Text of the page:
Retailers are starting to use the best social strategies to increase ecommerce. I came across the infographic below by ShopSocially which highlights the tremendous growth in social commerce on online retail websites. Data released by ShopSocially shows that embedding social engagement modules on ecommerce websites has resulted in impressive gains in incremental revenue, referral traffic, and new customer acquisition. The study also found a high correlation between social sharing and SEO rank. Recently, search analytics provider Searchmetrics provided compelling evidence of what we’ve suspected for some time, that is: search engine ranking positions are influenced significantly by social signals, rather than traditional forms of SEO.
Lauren Indvik writing in a Mashable article says:
“Social commerce is still in its infancy. None of the major social networks — Facebook, Twitter, Pinterest — have yet figured out how to bring transactions directly to their platforms, instead directing retailers to use earned and paid media to bring customers to their online storefronts. Online retailers, too, are continually experimenting with new models and marketing methods to allow for greater peer-to-peer and group-based interactions, aware that recommendations from friends (and to a lesser degree, strangers) can play a powerful role in shopping. According to Gartner, 74% of consumers rely on social networks to guide their purchases”.
The infographic highlights the most effective on-site and off-site social commerce strategies. Social Couponing, Product Polls and Purchase Sharing were found to be the most effective on-site social modules. The infographic also highlights Flash Sales with built in virality as the best off-site social commerce strategy. While attempts to create full-fledged ecommerce stores on Facebook have produced underwhelming results, time sensitive flash sales have fared well on social channels. Adding a ‘sharing gate’ to unlock the deal can help these flash sales go viral quickly.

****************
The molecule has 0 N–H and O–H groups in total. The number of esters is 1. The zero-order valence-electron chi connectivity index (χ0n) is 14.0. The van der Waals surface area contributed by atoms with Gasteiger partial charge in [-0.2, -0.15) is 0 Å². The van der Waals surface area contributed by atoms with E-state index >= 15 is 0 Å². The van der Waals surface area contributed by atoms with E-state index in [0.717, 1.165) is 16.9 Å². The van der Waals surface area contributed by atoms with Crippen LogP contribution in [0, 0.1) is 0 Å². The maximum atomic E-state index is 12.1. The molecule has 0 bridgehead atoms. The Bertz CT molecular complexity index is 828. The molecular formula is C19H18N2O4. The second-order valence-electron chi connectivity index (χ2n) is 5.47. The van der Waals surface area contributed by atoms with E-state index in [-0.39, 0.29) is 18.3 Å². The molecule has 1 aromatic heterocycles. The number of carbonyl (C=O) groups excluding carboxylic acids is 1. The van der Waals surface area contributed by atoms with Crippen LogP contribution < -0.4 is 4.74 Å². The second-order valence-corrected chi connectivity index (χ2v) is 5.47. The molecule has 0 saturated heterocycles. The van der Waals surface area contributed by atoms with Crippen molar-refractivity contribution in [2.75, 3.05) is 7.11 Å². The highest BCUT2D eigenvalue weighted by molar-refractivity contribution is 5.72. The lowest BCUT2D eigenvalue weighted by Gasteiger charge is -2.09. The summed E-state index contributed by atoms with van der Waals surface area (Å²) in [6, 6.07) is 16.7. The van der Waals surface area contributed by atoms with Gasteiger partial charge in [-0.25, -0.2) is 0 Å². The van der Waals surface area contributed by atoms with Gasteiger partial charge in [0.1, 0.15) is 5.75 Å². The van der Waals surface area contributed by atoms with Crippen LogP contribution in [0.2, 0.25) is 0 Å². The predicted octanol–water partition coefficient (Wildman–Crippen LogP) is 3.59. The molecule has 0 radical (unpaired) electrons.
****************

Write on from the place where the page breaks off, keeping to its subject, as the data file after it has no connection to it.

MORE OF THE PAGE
The research also shows that quality matters more than quantity when it comes to Facebook fans. High quality fans are 14.7 times more engaged and convert at a 3.2 times higher rate than low quality fans.
A deeper analysis, shows the logical reasons behind the success of these strategies. Social interactions on ecommerce websites leverage the existing high purchase intent of users and combines it with the power of social signals. This results in higher engagement, word-of-mouth referrals and ultimately revenue. In contrast, social media browsing lacks purchase intent and therefore an element of urgency needs to be established in order to get users to pull out their wallets. Flash sales are perfect for that.
“Most brands equate social commerce with their ability to generate sales on social channels. That’s just plain wrong,” said Jai Rawat, CEO of ShopSocially. “The true power of social commerce is in adding social elements in the commerce flow and not the other way around. It is criminal to send a hard-acquired visitor away to Facebook for social validation. You must use embedded social modules to keep her on the website, to convert her to a sale, and to get her to refer her friends in the process!”
image credit: ShopSocially
Hayden Richards is Contributor of IntelligentHQ. He specialises in finance, trading, investment, and technology, with expertise in both buy-side, sell-side. Contributing and advising various global corporations, Hayden is a thought leader, researching on global regulatory subjects, digital, social media strategies and new trends for Businesses, Capital Markets and Financial Services.
Aside from the articles, interviews and content he writes for IntelligentHQ, Hayden is also a content curator for capital markets, analytic platforms and business industry emerging trends. An avid new media explorer Hayden is driven by a passion for business development, innovation, social business, Tech Trading, payments and eCommerce. A native Trinidadian, Hayden is also a veteran, having served with the Royal Air Force Reserves for the past 10 years.
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